The contrast between the wan, pasty British sahibs and the hordes of complacent, servile natives who vastly outnumber them but still follow their orders and submit to the imperial authority over their ancient civilization, comes across as regrettable for the most part, though not nearly as presumptuous as Sabu’s follow up feature, The Drum. Our perception of the resolute men in charge, and what to make of the fairly petty and inconsequential challenges to their leadership throughout the film, registers quite differently in the 21st century than Elephant Boy‘s creators ever intended or imagined.
While the cultural baggage of the “great white hunter” stereotype is never entirely absent from the proceedings, it’s thin enough to set aside in most parts of the film, especially when the action focuses on Sabu and his exploits against the forces of nature and greedy, manipulative adults. And in spite of that veneer of smug superiority, the documentary aspects of Elephant Boy do serve to deepen our familiarity with Indian culture to some extent, a welcome development as Criterion continues to introduce more films set in that part of the world. 2011 saw the introduction of Satyajit Ray into the Collection, via The Music Room, and though I’m reluctant to rank Elephant Boy on the same level, there’s sufficient authenticity here, via the music and local scenery, the flora and fauna, to give this film more heft than one might expect from a quick glance at its juvenile subject matter.
And no matter how you slice it, the sight of a 12-year old Sabu sitting atop his elephant, expertly maneuvering the creature to hoist weighty timbers into place or weave through tight spaces, is a marvel to behold. Sabu’s incessant charisma and boundless energy as a screen performer is probably well-enough confirmed by his more famous appearances in subsequent films. To the extent that Sabu might be considered a “Golden Age Superhero” of international cinema, Elephant Boy serves as his origin story, showing that the boy had irrepressible talent from the get-go, that motion pictures just happened to draw forth and capture from him in a particular way. Though no one could have ever charted the trajectory of Sabu’s life from young orphan to movie star to valiant fighter in World War II, and finally to an unfortunately early grave, the sheer vitality of the child we see on screen leaves the impression that he would have been a formidable person even if fate had not led him into a career in show business.
For a kid who had to recite his lines phonetically because he didn’t speak English, who had never received any training nor even aspired to be an actor or entertainer before he was recruited for the job, and whose life was drastically uprooted when he relocated from the Indian jungles to the heart of London to film his studio scenes under the direction of Zoltan Korda, Sabu turns in an impressive and emotionally affecting performance. He convincingly covers a wide range of emotions: playful enthusiasm, dejected grief, puzzled ambivalence and fiery determination as he realizes that he has to take matters into his own hands, in order to save the life of his beloved Kala Nag from the adults who would have him shot. Sabu is the smallest, youngest and least experienced of the people we see on screen, yet he commands our attention with nary a flub nor a missed beat along the way.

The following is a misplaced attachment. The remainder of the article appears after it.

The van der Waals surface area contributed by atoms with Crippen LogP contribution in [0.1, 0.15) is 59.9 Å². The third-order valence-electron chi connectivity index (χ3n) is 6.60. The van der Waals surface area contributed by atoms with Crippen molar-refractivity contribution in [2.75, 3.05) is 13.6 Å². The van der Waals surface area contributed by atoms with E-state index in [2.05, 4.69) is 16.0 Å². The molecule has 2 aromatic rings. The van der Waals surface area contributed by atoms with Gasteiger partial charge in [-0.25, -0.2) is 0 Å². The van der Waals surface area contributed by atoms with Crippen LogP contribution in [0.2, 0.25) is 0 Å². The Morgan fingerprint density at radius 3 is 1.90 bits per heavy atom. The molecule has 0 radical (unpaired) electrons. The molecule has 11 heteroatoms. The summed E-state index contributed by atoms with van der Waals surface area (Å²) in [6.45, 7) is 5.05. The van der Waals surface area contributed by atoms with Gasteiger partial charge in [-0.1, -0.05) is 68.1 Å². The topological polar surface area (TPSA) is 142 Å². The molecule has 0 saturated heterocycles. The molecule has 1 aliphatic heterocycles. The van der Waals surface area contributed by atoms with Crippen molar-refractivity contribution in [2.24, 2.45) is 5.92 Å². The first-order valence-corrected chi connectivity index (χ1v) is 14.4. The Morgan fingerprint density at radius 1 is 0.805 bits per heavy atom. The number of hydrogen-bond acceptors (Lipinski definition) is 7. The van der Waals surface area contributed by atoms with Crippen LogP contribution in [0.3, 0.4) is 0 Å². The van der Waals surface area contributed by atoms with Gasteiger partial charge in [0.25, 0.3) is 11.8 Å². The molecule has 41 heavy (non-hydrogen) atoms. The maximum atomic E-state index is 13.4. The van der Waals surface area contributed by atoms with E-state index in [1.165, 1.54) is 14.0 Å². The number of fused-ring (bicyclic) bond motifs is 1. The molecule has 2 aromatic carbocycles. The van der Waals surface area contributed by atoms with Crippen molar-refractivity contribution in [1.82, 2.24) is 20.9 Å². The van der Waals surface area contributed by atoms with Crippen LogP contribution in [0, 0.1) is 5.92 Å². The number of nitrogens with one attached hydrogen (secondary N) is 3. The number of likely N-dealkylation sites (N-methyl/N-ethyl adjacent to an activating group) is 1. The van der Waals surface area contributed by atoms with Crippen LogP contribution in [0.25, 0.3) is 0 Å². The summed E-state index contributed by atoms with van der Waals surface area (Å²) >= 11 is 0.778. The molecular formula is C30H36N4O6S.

And due credit must go to the non-human members of the cast, namely the majestic elephants do their own share of dominating the scenes in which they appear. For most readers, the only elephants we’ve ever seen have been the property of zoos or circuses. Even though it’s hard to deny that contemporary nature documentaries and hi-def video shot more recently than the late 1930s surpasses the images of Elephant Boy in sheer technical quality, I can’t think of too many films in which the interaction between our two species is more integral or evocatively rendered than this one. And as far as pacing is concerned, Korda and Flaherty do a great job steering the plot toward a truly impressive, or shall I say mammoth, gathering of prize specimens in Elephant Boy‘s rousing, trick-photography and jungle-drum fueled grand finale.
Though not as familiar or as celebrated as Sabu’s later appearance in Jungle Book, Elephant Boy is absolutely the kind of film that I wished I had known about and shown to my kids when they were younger. Sure, we’d have our talk about the sins of colonialism and the racist ideology that made it possible, but that conversation is a necessary one to have with one’s kids and a film like this is a great facilitator to put those issues on the table. Transcending the paternalism of its time, Elephant Boy is a triumphant tale of empowered youthfulness hood that evokes the best of childhood memories and emotions. It’s not too often that one can give a solid recommendation of Criterion-related films as “family friendly,” but Eclipse Series 30: Sabu! is without hesitation a great gift idea for any pre-adolescent cinephiles on your holiday shopping list.